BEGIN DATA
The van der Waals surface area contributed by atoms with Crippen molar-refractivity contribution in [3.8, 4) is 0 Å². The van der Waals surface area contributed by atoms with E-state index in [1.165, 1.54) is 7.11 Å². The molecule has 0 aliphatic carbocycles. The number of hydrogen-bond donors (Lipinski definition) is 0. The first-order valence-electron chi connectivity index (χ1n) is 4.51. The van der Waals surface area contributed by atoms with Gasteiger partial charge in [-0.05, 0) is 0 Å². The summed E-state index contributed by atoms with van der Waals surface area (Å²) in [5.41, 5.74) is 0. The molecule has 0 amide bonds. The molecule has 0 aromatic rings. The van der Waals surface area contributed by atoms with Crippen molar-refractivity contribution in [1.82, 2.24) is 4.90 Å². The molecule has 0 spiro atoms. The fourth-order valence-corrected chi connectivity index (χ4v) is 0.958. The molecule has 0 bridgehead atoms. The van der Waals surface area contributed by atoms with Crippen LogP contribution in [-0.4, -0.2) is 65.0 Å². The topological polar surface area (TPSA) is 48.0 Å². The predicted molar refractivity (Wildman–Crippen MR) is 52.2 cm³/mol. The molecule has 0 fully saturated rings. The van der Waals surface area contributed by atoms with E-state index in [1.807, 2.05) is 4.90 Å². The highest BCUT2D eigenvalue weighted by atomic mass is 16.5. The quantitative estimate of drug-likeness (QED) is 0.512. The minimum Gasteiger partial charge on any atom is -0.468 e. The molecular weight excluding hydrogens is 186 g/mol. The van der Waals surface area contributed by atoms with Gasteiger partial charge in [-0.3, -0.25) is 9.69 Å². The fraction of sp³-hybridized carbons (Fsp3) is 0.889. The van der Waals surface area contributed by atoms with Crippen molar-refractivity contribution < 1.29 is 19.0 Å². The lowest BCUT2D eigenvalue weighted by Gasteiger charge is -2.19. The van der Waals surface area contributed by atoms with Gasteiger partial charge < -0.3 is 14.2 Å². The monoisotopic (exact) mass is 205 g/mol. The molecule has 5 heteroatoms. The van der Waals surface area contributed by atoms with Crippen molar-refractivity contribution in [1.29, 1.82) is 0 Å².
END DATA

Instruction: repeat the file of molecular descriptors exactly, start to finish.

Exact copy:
The van der Waals surface area contributed by atoms with Crippen molar-refractivity contribution in [3.8, 4) is 0 Å². The van der Waals surface area contributed by atoms with E-state index in [1.165, 1.54) is 7.11 Å². The molecule has 0 aliphatic carbocycles. The number of hydrogen-bond donors (Lipinski definition) is 0. The first-order valence-electron chi connectivity index (χ1n) is 4.51. The van der Waals surface area contributed by atoms with Gasteiger partial charge in [-0.05, 0) is 0 Å². The summed E-state index contributed by atoms with van der Waals surface area (Å²) in [5.41, 5.74) is 0. The molecule has 0 amide bonds. The molecule has 0 aromatic rings. The van der Waals surface area contributed by atoms with Crippen molar-refractivity contribution in [1.82, 2.24) is 4.90 Å². The molecule has 0 spiro atoms. The fourth-order valence-corrected chi connectivity index (χ4v) is 0.958. The molecule has 0 bridgehead atoms. The van der Waals surface area contributed by atoms with Crippen LogP contribution in [-0.4, -0.2) is 65.0 Å². The topological polar surface area (TPSA) is 48.0 Å². The predicted molar refractivity (Wildman–Crippen MR) is 52.2 cm³/mol. The molecule has 0 fully saturated rings. The van der Waals surface area contributed by atoms with E-state index in [1.807, 2.05) is 4.90 Å². The highest BCUT2D eigenvalue weighted by atomic mass is 16.5. The quantitative estimate of drug-likeness (QED) is 0.512. The minimum Gasteiger partial charge on any atom is -0.468 e. The molecular weight excluding hydrogens is 186 g/mol. The van der Waals surface area contributed by atoms with Gasteiger partial charge in [-0.3, -0.25) is 9.69 Å². The fraction of sp³-hybridized carbons (Fsp3) is 0.889. The van der Waals surface area contributed by atoms with Crippen molar-refractivity contribution < 1.29 is 19.0 Å². The lowest BCUT2D eigenvalue weighted by Gasteiger charge is -2.19. The van der Waals surface area contributed by atoms with Gasteiger partial charge < -0.3 is 14.2 Å². The monoisotopic (exact) mass is 205 g/mol. The molecule has 5 heteroatoms. The van der Waals surface area contributed by atoms with Crippen molar-refractivity contribution in [1.29, 1.82) is 0 Å².